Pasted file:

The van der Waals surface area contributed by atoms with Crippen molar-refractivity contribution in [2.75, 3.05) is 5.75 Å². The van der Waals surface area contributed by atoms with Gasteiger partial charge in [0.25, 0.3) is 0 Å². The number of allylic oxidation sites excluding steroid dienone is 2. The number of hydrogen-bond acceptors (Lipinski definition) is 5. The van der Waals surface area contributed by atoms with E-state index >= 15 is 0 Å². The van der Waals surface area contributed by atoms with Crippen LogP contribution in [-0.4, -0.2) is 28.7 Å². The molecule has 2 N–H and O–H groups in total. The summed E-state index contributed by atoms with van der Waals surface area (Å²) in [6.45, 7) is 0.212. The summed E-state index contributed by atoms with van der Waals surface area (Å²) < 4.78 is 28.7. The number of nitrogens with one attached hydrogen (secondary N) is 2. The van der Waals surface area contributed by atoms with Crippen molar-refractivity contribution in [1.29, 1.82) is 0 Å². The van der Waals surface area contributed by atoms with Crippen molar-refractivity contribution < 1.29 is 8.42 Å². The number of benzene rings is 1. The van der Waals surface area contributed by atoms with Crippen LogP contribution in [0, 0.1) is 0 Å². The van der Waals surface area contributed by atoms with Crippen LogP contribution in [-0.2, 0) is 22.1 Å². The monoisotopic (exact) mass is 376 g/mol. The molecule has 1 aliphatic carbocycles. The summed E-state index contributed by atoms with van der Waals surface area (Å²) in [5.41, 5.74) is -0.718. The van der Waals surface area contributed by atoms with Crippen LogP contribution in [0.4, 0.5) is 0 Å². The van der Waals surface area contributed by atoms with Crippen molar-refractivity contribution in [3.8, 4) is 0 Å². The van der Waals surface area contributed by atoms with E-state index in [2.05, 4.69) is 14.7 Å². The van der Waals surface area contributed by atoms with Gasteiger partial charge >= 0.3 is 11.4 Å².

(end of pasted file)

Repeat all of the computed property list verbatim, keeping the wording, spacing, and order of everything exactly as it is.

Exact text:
The van der Waals surface area contributed by atoms with Crippen molar-refractivity contribution in [2.75, 3.05) is 5.75 Å². The van der Waals surface area contributed by atoms with Gasteiger partial charge in [0.25, 0.3) is 0 Å². The number of allylic oxidation sites excluding steroid dienone is 2. The number of hydrogen-bond acceptors (Lipinski definition) is 5. The van der Waals surface area contributed by atoms with E-state index >= 15 is 0 Å². The van der Waals surface area contributed by atoms with Crippen LogP contribution in [-0.4, -0.2) is 28.7 Å². The molecule has 2 N–H and O–H groups in total. The summed E-state index contributed by atoms with van der Waals surface area (Å²) in [6.45, 7) is 0.212. The summed E-state index contributed by atoms with van der Waals surface area (Å²) < 4.78 is 28.7. The number of nitrogens with one attached hydrogen (secondary N) is 2. The van der Waals surface area contributed by atoms with Crippen molar-refractivity contribution in [1.29, 1.82) is 0 Å². The van der Waals surface area contributed by atoms with Crippen molar-refractivity contribution < 1.29 is 8.42 Å². The number of benzene rings is 1. The van der Waals surface area contributed by atoms with Crippen LogP contribution in [0, 0.1) is 0 Å². The van der Waals surface area contributed by atoms with Crippen LogP contribution in [-0.2, 0) is 22.1 Å². The monoisotopic (exact) mass is 376 g/mol. The molecule has 1 aliphatic carbocycles. The summed E-state index contributed by atoms with van der Waals surface area (Å²) in [5.41, 5.74) is -0.718. The van der Waals surface area contributed by atoms with Crippen LogP contribution in [0.4, 0.5) is 0 Å². The van der Waals surface area contributed by atoms with Crippen molar-refractivity contribution in [3.8, 4) is 0 Å². The van der Waals surface area contributed by atoms with E-state index in [2.05, 4.69) is 14.7 Å². The van der Waals surface area contributed by atoms with Gasteiger partial charge >= 0.3 is 11.4 Å².